“Thanks, Sash.” In the past three years, I hadn’t really considered this. Even on our long drive to Maryland, we didn't connect much. Between the arguing about directions and conversations about their projects, there wasn’t time to get to know each other. “Good luck with whatever you guys are doing.”
“Going to an abandoned children’s hospital, I think.”
“That sounds super fun and legal.”
Sasha groaned again and headed into the apartment. Jordan was nowhere in sight. Just as I turned down the hallway, the words “what was he like” stopped me dead in my tracks. My lower lip trembled. My face felt numb. My mind struggled to process the mere words and emotions that entangled them. It had been an eternity since someone had asked about Arnold like he was more than my dead brother.
“I’m sorry. It’s just that I didn’t know you had a brother until about a week ago.”
She stood in the doorway, fidgeting with her fingers.
“No, it’s okay. I’m not used to talking about him. That’s all.”
“We don’t have to. I was just curious.”
So much time had elapsed since my brother’s death that I couldn’t distinguish real memories from the ones I derived from pictures. When we were little, my mom filled bound photo albums with dozens of polaroids from our first steps to our first day of each grade up until he started high school. Years later, she stored those albums in sealed boxes in the basement, hoping that I would forget where they were or that even existed. For awhile it worked. In college, his face and voice faded alongside many other aspects of childhood. It wasn’t until I helped them move that I found the albums again and snuck one back to my apartment.
“Do you know how Jordan and Brett are?” I finally asked.
“Oh god. Please tell me it wasn’t like that with you and…” Her voice trailed off and her cheeks flushed red.
“Arnold,” I said, smiling. “Like the one from that cartoon show Jordan quotes all the time. And no, it was the exact opposite of that. He was this tall, lanky guy who wore the stereotypical grunge outfit-plaid shirts, ripped jeans and the long hair to go with it. We never fought like most brothers. I mean, when your brother’s eight years older than you, you don’t have much in common to fight about. But he was always cool to me and I never told on him for drinking my dad’s beer with his friends.”
“He sounds nothing like you,” she teased.
“I liked that about him though.”
She smiled and placed a finger on my elbow, tracing the fabric of my sleeve. “Don’t let what Jordan said get to you, okay? He means well. He just has has a shitty way of showing it sometimes.”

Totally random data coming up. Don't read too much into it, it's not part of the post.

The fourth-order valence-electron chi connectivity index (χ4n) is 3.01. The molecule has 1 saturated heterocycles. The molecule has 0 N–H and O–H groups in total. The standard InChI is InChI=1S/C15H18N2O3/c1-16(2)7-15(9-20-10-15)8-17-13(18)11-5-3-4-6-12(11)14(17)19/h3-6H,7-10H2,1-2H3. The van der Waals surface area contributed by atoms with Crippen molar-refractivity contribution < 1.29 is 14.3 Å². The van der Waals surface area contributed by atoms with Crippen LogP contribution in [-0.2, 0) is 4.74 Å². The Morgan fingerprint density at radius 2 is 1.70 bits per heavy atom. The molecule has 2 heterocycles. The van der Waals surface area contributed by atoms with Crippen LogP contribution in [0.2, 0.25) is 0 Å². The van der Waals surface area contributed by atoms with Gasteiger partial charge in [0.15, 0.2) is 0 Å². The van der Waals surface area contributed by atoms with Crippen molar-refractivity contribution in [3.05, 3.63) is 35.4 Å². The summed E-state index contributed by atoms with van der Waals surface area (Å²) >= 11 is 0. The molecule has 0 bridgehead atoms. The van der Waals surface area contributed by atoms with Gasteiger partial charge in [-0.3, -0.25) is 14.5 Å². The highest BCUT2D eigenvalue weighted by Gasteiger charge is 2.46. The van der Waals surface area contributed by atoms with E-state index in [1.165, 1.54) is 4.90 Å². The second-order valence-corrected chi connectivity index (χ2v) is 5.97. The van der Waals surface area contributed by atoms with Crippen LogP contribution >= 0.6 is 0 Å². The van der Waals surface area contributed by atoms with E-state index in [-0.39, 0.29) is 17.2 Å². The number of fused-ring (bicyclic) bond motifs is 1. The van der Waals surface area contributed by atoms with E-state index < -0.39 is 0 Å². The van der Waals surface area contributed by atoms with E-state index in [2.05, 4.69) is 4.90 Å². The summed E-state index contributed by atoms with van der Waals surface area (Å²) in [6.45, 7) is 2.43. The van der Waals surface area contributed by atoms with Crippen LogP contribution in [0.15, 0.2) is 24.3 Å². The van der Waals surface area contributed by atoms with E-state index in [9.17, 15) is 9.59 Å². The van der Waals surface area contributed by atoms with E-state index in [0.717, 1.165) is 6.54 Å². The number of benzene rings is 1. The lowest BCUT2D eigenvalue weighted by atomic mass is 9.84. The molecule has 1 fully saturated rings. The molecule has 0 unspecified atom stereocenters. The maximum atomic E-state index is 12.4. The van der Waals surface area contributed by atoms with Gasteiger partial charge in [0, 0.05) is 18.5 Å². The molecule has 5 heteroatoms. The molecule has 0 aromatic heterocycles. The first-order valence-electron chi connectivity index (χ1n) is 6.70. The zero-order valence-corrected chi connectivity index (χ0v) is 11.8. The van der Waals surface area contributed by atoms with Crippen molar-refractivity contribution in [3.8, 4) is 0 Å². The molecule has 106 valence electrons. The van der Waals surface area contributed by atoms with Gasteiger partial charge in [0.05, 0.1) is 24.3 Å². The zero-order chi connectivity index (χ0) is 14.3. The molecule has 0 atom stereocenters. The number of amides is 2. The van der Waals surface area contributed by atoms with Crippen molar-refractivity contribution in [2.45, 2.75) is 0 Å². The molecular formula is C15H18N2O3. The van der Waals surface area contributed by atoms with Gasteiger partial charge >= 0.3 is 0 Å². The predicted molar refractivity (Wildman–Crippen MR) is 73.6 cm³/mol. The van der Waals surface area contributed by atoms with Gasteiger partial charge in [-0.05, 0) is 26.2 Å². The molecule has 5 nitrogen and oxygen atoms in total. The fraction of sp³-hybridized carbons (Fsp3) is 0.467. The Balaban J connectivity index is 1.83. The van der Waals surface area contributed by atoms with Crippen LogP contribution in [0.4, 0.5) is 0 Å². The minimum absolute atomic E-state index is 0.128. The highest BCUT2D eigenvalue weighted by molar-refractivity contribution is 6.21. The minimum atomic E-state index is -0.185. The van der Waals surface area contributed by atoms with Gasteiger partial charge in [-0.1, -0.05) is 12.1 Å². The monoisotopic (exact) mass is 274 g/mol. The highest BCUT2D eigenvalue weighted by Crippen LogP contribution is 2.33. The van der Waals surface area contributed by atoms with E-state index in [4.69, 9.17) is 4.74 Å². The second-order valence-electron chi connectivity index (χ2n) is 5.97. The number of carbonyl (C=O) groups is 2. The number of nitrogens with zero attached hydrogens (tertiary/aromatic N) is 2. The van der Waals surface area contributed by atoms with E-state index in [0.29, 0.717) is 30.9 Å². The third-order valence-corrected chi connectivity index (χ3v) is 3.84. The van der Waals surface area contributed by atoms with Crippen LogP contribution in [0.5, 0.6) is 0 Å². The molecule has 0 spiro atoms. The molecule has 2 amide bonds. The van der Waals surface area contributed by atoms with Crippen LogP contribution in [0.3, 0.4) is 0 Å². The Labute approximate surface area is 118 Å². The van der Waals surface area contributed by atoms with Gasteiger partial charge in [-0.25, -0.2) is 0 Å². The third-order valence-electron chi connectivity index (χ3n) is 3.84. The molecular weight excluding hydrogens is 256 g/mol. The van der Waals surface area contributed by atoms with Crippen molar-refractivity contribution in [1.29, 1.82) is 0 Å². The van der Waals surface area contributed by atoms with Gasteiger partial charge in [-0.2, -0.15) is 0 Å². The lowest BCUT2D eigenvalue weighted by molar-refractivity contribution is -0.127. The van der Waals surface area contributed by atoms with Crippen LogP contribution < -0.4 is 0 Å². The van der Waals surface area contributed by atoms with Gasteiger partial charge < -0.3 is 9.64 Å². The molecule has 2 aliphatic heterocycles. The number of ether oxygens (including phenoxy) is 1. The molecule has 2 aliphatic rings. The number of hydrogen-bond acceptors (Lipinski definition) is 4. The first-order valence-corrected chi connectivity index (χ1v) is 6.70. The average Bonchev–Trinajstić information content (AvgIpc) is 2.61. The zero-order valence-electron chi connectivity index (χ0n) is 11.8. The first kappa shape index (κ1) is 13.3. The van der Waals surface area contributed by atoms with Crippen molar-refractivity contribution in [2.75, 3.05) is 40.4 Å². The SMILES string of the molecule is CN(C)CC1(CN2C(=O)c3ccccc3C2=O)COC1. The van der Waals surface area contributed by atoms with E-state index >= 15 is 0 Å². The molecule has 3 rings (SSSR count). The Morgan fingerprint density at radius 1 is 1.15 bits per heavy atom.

“He always means well though, Sash. He says these things and only thinks about them after he pisses someone off.”
“I think he’s angry right now.”
“At what my parents said?”
“Yeah. Other things too.”
I chose my next words carefully when I asked if she “was angry too.”
“No, Zack,” she said reassuringly. “I get it. I get them.”
That was Sasha’s typical response to situations in which people didn’t understand her. She understood their fear and confusion and rarely showed anger. Born to a Dutch father and Syrian mother who moved to Connecticut in mid ‘80s, Sasha was used to the attitude of the suburbs. Her warm tinted olive skin and European sounding last name perplexed those who met her. They didn’t know enough to outright discriminate against her but sensed the difference nonetheless.
“Ugh. I really don’t want to go to work this morning.”
“I couldn’t tell.”
She smirked and turned her head toward the man down the hallway who was now bear-hugging his screaming children and frantically shushing them.
“Zack, I don’t know how you ever wanted to teach that. I couldn’t even.”
“I wanted to teach high schoolers. Not that. God. Never that.”
Sasha laughed and sauntered into the apartment to find Jordan in his boxers on the couch with an energy drink. By the time I walked down to the elevator, the man and his kids were gone but I could hear the distant sound of Jordan and Sasha arguing.
Though I made it to work on time, I sat in the parking lot for several minutes with the windows rolled down. On days like this, I hoped that Mark, the location manager, would storm out of the building with a pink slip and the lone security guard to escort me off the premises. In reality, Mark only brought these habits up at the quarterly review and seldom followed through with a consequence. From the time I began my day to five o’clock at punch out time, I was utterly alone. The friends I began with left long ago to better jobs or married their college sweethearts and moved somewhere south or west. I gained no recognition for managing to stay five years in the revolving door of a company, not even from my boss. If my colleagues ever asked, they gave me puzzled looks followed by the obligatory “oh wow” or “that’s great for you” comment.